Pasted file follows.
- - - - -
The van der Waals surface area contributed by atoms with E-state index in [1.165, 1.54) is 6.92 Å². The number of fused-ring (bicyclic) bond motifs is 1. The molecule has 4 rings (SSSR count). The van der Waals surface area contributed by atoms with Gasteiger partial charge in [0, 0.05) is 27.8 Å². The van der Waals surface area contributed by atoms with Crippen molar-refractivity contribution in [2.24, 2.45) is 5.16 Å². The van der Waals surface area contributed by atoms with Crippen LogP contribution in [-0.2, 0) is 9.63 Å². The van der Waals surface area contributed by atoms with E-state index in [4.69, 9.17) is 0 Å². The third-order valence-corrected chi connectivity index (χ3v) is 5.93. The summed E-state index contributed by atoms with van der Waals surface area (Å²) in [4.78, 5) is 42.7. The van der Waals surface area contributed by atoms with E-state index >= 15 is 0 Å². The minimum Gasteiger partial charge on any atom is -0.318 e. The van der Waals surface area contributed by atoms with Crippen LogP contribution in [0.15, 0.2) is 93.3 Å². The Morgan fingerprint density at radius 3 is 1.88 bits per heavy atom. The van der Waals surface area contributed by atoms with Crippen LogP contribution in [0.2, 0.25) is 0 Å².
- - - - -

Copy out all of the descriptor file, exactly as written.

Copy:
The van der Waals surface area contributed by atoms with E-state index in [1.165, 1.54) is 6.92 Å². The number of fused-ring (bicyclic) bond motifs is 1. The molecule has 4 rings (SSSR count). The van der Waals surface area contributed by atoms with Gasteiger partial charge in [0, 0.05) is 27.8 Å². The van der Waals surface area contributed by atoms with Crippen molar-refractivity contribution in [2.24, 2.45) is 5.16 Å². The van der Waals surface area contributed by atoms with Crippen LogP contribution in [-0.2, 0) is 9.63 Å². The van der Waals surface area contributed by atoms with E-state index in [4.69, 9.17) is 0 Å². The third-order valence-corrected chi connectivity index (χ3v) is 5.93. The summed E-state index contributed by atoms with van der Waals surface area (Å²) in [4.78, 5) is 42.7. The van der Waals surface area contributed by atoms with E-state index >= 15 is 0 Å². The minimum Gasteiger partial charge on any atom is -0.318 e. The van der Waals surface area contributed by atoms with Crippen LogP contribution in [0.15, 0.2) is 93.3 Å². The Morgan fingerprint density at radius 3 is 1.88 bits per heavy atom. The van der Waals surface area contributed by atoms with Crippen LogP contribution in [0.2, 0.25) is 0 Å².